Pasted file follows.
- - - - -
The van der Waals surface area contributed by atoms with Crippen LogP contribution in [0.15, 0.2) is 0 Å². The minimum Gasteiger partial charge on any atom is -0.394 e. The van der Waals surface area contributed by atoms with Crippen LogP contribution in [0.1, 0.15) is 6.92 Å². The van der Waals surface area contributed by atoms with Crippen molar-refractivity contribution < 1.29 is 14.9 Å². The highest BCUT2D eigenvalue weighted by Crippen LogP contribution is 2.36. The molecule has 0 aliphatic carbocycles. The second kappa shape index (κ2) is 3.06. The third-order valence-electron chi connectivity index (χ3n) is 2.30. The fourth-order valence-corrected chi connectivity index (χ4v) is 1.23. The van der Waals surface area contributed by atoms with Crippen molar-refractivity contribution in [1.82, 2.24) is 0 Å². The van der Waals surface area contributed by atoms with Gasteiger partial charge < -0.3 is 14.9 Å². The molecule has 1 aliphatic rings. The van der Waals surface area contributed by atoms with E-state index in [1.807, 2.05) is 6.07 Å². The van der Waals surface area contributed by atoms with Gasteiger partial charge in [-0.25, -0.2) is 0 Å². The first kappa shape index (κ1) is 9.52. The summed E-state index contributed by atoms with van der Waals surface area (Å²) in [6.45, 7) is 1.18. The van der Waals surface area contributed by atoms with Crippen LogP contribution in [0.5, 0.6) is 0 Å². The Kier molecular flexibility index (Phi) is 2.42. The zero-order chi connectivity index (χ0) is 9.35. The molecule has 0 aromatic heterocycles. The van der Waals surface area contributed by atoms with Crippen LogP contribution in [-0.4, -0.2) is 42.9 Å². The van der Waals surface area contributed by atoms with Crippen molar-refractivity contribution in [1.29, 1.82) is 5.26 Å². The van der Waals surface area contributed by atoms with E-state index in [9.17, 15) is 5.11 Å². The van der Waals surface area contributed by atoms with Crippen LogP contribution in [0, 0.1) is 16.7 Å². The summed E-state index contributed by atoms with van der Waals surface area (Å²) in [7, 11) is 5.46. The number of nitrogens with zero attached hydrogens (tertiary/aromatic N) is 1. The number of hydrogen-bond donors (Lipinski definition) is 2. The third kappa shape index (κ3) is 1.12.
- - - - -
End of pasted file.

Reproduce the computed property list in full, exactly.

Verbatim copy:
The van der Waals surface area contributed by atoms with Crippen LogP contribution in [0.15, 0.2) is 0 Å². The minimum Gasteiger partial charge on any atom is -0.394 e. The van der Waals surface area contributed by atoms with Crippen LogP contribution in [0.1, 0.15) is 6.92 Å². The van der Waals surface area contributed by atoms with Crippen molar-refractivity contribution < 1.29 is 14.9 Å². The highest BCUT2D eigenvalue weighted by Crippen LogP contribution is 2.36. The molecule has 0 aliphatic carbocycles. The second kappa shape index (κ2) is 3.06. The third-order valence-electron chi connectivity index (χ3n) is 2.30. The fourth-order valence-corrected chi connectivity index (χ4v) is 1.23. The van der Waals surface area contributed by atoms with Crippen molar-refractivity contribution in [1.82, 2.24) is 0 Å². The van der Waals surface area contributed by atoms with Gasteiger partial charge < -0.3 is 14.9 Å². The molecule has 1 aliphatic rings. The van der Waals surface area contributed by atoms with E-state index in [1.807, 2.05) is 6.07 Å². The van der Waals surface area contributed by atoms with Gasteiger partial charge in [-0.25, -0.2) is 0 Å². The first kappa shape index (κ1) is 9.52. The summed E-state index contributed by atoms with van der Waals surface area (Å²) in [6.45, 7) is 1.18. The van der Waals surface area contributed by atoms with Crippen LogP contribution in [0.5, 0.6) is 0 Å². The Kier molecular flexibility index (Phi) is 2.42. The zero-order chi connectivity index (χ0) is 9.35. The molecule has 0 aromatic heterocycles. The van der Waals surface area contributed by atoms with Crippen LogP contribution in [-0.4, -0.2) is 42.9 Å². The van der Waals surface area contributed by atoms with Crippen molar-refractivity contribution in [1.29, 1.82) is 5.26 Å². The van der Waals surface area contributed by atoms with E-state index in [9.17, 15) is 5.11 Å². The van der Waals surface area contributed by atoms with Crippen LogP contribution in [0, 0.1) is 16.7 Å². The summed E-state index contributed by atoms with van der Waals surface area (Å²) in [7, 11) is 5.46. The number of nitrogens with zero attached hydrogens (tertiary/aromatic N) is 1. The number of hydrogen-bond donors (Lipinski definition) is 2. The third kappa shape index (κ3) is 1.12.